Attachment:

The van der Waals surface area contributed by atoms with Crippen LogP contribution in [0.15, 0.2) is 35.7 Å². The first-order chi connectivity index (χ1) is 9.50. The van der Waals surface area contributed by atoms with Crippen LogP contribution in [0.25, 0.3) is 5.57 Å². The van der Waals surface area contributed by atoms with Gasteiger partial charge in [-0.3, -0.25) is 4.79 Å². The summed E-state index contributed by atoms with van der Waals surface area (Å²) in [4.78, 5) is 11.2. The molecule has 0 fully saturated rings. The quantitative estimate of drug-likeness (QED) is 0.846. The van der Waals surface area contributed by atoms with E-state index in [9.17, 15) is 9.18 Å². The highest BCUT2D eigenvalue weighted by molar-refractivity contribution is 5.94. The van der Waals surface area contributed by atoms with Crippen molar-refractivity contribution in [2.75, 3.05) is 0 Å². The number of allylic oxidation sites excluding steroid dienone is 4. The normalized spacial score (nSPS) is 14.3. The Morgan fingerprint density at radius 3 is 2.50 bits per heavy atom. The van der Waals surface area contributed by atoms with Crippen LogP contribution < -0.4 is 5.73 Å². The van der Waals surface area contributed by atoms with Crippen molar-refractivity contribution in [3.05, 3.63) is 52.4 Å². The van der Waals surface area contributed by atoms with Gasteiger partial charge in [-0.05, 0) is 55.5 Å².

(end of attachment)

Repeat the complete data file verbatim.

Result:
The van der Waals surface area contributed by atoms with Crippen LogP contribution in [0.15, 0.2) is 35.7 Å². The first-order chi connectivity index (χ1) is 9.50. The van der Waals surface area contributed by atoms with Crippen LogP contribution in [0.25, 0.3) is 5.57 Å². The van der Waals surface area contributed by atoms with Gasteiger partial charge in [-0.3, -0.25) is 4.79 Å². The summed E-state index contributed by atoms with van der Waals surface area (Å²) in [4.78, 5) is 11.2. The molecule has 0 fully saturated rings. The quantitative estimate of drug-likeness (QED) is 0.846. The van der Waals surface area contributed by atoms with E-state index in [9.17, 15) is 9.18 Å². The highest BCUT2D eigenvalue weighted by molar-refractivity contribution is 5.94. The van der Waals surface area contributed by atoms with Crippen molar-refractivity contribution in [2.75, 3.05) is 0 Å². The number of allylic oxidation sites excluding steroid dienone is 4. The normalized spacial score (nSPS) is 14.3. The Morgan fingerprint density at radius 3 is 2.50 bits per heavy atom. The van der Waals surface area contributed by atoms with Crippen LogP contribution < -0.4 is 5.73 Å². The van der Waals surface area contributed by atoms with Crippen molar-refractivity contribution in [3.05, 3.63) is 52.4 Å². The van der Waals surface area contributed by atoms with Gasteiger partial charge in [-0.05, 0) is 55.5 Å².